Additionally, there is always the importance of keeping your dog from being a distraction to you while driving. If they’re harnessed or crated in, they won’t pace between seats. This is a big issue with more active dogs who rarely stay still longer than a second. The open scenery can be enjoyable for the dog, but the distraction they present when trying to spot a critter moving around in the bushes or a bird flying in the sky can distract you very easily. Be sure that you keep them safe and secure before you decide to travel.

Whether you’re taking a short trip to the market or a long trip to a new destination, it’s important that you keep everyone in your vehicle safe. Dogs enjoy going with you wherever you are, but they can only truly enjoy it if everyone makes it there safely.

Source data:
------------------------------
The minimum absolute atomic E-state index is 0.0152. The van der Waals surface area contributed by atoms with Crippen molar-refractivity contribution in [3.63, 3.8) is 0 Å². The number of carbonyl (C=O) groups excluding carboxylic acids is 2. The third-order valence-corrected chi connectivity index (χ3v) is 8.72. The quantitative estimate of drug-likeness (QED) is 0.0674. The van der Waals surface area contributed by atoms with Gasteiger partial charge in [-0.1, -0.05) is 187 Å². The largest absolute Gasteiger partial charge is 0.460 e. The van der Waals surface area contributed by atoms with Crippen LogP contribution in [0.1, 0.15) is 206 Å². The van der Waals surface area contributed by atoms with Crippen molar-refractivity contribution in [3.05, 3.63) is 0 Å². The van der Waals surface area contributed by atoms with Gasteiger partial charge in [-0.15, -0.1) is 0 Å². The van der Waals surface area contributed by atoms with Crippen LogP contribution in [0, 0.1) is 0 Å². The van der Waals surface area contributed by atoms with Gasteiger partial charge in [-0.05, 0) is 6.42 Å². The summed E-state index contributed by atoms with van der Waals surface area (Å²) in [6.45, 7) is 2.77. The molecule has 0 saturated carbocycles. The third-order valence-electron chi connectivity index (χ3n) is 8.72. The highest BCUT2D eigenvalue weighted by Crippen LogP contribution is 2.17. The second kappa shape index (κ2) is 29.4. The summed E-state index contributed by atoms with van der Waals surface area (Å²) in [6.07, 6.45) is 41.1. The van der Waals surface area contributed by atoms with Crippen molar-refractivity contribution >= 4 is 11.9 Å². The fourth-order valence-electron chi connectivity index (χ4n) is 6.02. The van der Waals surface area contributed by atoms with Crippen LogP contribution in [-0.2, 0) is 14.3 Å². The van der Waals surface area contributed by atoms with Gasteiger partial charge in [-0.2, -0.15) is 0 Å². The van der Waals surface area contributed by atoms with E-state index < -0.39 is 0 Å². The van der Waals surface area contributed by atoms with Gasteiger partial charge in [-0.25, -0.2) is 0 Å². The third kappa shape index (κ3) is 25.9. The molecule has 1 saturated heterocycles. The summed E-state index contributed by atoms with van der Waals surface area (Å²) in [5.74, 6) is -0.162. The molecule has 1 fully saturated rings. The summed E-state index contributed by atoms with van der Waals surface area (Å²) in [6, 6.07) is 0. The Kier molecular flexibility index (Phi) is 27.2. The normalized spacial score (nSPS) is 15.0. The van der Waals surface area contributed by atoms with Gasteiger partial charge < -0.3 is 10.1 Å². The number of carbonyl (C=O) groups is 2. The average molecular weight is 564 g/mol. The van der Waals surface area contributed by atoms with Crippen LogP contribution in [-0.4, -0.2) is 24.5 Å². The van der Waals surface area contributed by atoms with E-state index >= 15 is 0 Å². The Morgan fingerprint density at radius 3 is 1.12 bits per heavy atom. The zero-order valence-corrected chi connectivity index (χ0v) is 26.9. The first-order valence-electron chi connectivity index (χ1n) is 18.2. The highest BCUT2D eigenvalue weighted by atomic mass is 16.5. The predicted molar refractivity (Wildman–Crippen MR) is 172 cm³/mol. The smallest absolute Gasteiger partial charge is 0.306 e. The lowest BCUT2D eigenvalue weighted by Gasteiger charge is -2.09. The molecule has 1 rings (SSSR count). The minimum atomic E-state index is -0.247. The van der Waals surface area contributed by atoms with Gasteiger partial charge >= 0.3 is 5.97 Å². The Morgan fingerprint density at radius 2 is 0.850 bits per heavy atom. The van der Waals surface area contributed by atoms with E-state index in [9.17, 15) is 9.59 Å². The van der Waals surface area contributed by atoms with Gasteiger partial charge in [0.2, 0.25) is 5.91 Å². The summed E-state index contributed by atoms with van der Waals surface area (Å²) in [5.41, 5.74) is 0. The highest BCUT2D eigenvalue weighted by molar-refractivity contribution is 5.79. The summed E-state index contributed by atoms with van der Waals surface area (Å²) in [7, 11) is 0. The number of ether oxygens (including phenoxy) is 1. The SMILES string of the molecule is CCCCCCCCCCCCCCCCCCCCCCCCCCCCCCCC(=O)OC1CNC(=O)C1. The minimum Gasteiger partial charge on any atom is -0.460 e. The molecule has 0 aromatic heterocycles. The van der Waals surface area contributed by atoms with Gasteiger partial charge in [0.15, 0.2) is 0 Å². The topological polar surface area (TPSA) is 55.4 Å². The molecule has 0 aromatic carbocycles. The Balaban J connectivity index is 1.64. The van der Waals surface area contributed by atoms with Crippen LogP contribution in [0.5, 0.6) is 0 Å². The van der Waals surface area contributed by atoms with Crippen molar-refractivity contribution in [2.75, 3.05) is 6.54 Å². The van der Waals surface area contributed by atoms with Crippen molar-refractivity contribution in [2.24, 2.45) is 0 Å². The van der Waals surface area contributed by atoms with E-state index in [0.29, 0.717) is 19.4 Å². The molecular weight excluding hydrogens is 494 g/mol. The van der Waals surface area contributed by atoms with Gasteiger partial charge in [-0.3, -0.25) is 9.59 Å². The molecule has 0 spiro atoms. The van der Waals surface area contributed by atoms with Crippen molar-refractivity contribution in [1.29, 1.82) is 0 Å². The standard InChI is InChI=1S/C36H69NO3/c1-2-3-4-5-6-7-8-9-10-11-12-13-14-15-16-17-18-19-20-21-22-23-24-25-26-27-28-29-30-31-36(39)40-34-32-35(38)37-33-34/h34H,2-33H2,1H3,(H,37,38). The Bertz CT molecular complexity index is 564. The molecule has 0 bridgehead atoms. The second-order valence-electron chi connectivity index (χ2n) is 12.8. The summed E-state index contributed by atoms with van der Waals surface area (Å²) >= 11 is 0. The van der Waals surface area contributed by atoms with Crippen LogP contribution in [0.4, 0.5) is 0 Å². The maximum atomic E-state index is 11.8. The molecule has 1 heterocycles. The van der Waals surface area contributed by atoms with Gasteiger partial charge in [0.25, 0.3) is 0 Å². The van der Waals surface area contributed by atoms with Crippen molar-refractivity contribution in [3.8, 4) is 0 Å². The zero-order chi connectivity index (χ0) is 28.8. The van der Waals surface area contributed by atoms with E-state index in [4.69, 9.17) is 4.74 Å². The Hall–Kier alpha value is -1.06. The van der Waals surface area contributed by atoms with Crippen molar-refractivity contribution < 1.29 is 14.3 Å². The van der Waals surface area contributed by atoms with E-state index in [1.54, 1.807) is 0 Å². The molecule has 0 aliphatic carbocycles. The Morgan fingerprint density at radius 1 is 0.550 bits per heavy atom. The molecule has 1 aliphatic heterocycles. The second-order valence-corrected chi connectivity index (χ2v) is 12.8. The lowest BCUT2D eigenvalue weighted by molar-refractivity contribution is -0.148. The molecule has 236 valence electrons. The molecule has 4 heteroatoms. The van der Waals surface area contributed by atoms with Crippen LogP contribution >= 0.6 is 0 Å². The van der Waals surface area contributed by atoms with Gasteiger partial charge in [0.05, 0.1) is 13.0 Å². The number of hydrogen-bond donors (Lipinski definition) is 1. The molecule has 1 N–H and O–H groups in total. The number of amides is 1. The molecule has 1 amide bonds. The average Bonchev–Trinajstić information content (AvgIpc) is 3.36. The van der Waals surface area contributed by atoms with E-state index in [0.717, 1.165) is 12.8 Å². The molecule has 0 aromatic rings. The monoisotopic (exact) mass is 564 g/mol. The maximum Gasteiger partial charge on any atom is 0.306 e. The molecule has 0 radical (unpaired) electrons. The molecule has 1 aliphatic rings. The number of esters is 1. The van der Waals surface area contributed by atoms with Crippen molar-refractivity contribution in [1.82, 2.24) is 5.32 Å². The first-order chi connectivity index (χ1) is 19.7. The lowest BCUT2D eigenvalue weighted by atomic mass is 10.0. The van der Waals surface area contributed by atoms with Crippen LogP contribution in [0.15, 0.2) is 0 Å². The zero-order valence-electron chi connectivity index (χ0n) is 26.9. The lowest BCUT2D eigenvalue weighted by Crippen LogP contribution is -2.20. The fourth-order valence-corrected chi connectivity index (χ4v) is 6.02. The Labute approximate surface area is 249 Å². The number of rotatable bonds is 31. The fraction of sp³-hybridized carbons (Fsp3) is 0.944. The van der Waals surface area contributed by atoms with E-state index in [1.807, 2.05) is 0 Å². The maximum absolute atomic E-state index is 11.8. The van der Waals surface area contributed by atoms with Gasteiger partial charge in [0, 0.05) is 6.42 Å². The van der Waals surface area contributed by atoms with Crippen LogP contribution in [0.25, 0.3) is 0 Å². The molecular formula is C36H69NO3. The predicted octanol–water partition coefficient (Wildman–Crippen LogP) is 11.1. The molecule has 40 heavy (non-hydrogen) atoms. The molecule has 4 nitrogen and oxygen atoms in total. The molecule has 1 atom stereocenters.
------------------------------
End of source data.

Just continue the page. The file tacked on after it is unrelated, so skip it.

Keeping up with your pet supplies can be just another thing you don’t want to have to remember.  After a long day at work and going to the store, the last thing you want to do is have to go “to the store” again.  Consider home delivery of your pet supplies!

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Prepare For Summer Safety

The sun is out, the summer is hot, and your canine companion is panting in the heat. Summer’s official start was just yesterday, Tuesday, June 21st!   Trying to keep your pup safe from the heat can be a pain on its own. But there are other dangers that the summer brings for your four-legged friend. Chemicals, insects and even a cool swimming pool can prove a hazard to your pup’s well-being.


Pools are dangerous